BA in Anthropology - Sociocultural Anthropology Program By Brandeis University | Top Universities

BA in Anthropology - Sociocultural Anthropology

BA in Anthropology - Sociocultural Anthropology

  • QS World University Rankings
    446
  • Degree BA
  • Study Level Bachelors
  • Scholarships No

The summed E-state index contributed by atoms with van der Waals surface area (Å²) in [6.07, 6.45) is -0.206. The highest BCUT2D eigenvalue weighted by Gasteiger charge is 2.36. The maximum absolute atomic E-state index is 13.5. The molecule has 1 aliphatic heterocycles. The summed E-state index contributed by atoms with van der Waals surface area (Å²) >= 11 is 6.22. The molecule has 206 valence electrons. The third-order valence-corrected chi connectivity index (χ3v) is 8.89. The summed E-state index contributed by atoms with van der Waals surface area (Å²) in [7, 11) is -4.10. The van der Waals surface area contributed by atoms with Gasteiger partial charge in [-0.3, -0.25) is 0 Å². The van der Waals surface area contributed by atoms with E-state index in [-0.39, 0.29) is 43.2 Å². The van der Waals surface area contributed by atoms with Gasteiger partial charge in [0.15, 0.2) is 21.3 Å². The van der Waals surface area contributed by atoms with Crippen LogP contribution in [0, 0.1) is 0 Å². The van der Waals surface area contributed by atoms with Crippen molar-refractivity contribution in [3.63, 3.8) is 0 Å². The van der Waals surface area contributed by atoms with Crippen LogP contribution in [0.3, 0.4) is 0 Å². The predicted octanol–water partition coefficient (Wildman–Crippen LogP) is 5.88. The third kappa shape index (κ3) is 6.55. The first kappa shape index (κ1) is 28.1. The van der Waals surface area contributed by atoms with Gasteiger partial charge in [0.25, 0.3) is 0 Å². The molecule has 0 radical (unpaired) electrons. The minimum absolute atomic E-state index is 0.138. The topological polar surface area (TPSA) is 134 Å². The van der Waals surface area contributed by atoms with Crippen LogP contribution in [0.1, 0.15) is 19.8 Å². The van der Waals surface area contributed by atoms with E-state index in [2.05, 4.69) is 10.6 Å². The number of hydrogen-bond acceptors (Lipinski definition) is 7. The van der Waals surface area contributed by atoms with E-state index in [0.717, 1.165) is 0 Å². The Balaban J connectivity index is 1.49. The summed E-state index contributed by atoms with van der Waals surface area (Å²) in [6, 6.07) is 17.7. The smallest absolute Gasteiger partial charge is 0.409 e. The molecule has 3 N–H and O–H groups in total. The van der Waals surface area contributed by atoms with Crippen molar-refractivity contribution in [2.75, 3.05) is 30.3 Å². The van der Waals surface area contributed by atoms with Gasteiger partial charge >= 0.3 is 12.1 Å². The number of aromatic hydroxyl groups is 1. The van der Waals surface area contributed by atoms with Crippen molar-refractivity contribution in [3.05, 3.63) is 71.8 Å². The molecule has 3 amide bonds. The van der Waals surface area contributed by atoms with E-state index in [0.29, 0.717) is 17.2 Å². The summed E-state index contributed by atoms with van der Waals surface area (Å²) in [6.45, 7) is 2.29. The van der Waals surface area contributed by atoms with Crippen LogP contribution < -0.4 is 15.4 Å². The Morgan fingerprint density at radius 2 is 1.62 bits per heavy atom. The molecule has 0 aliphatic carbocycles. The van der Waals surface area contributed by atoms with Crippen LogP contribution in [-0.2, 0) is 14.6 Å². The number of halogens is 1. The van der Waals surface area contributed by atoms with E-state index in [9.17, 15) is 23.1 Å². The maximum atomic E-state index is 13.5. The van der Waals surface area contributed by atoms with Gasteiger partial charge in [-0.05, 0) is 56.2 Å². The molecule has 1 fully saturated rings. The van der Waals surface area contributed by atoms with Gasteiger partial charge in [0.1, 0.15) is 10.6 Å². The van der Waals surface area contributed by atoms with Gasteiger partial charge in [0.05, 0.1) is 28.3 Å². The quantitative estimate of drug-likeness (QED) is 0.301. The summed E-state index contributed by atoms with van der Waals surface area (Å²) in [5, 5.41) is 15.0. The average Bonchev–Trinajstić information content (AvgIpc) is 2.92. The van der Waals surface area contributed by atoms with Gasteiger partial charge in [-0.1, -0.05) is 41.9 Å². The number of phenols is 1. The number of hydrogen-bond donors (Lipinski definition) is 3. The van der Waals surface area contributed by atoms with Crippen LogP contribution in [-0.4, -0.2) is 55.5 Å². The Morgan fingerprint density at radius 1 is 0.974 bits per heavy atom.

Anthropology is a broadly based discipline concerned with the dynamics and diversity of humankind. Subjects of study include social relations, political organization, economics, religion, medicine and disease, human biology and evolution, languages, aesthetics, and ancient societies. This diversity of topics is linked by the common thread of "culture," a concept which is at the heart of anthropological studies. Anthropology considers why and how people from every part of the world and with diverse cultures are different and the same, how the human species has evolved over millions of years, and the ways people make sense of and order their lives. The Department of Anthropology offers courses covering the discipline's four major subfields: sociocultural anthropology, linguistic anthropology, biological anthropology, and archaeology. The major is structured to provide an introduction to the key concepts, methodologies, and theoretical issues of anthropology, while permitting each student sufficient latitude to pursue her or his own special interests. Anthropology explores the dynamics and diversity of humankind. It asks a most difficult and most important question: What does it mean to be human? The discipline ranges from the study of culture and social relations, to human biology and evolution, to economics and politics, to religion and world views, to languages and the connections between language and social dynamics, to visual cultures and architecture, to medicine and disease, and to what we can learn about past societies mostly through the study of material culture and organic remains. The Department of Anthropology offers courses in social-cultural, archaeological, biological and linguistic anthropology. The major is structured to provide an introduction to anthropology’s core concepts, methodologies, and theoretical issues, while permitting each student sufficient latitude to pursue his or her own special interests. Social-Cultural Anthropology Focus: Exploring Cross-Cultural Diversity and the Human Experience Social-cultural anthropologists examine contemporary societies and cultures in all their remarkable diversity and complexity. The majority of courses in the department's anthropology curriculum relate to social-cultural anthropology, a subfield that examines important dimensions of human life such as social inequalities and identities, political economies, gender systems, kinship and families, value and exchange, medicine and illness, religion, semiotic systems, visual cultures, migration and transnationalism, the cultural dimensions of globalization, understandings of the body and personhood, and the ways human beings interpret their worlds and make meaning in their lives. Social-cultural anthropologists study both their own and other societies as a means of better understanding both, and investigate vital questions about what it entails to be human.

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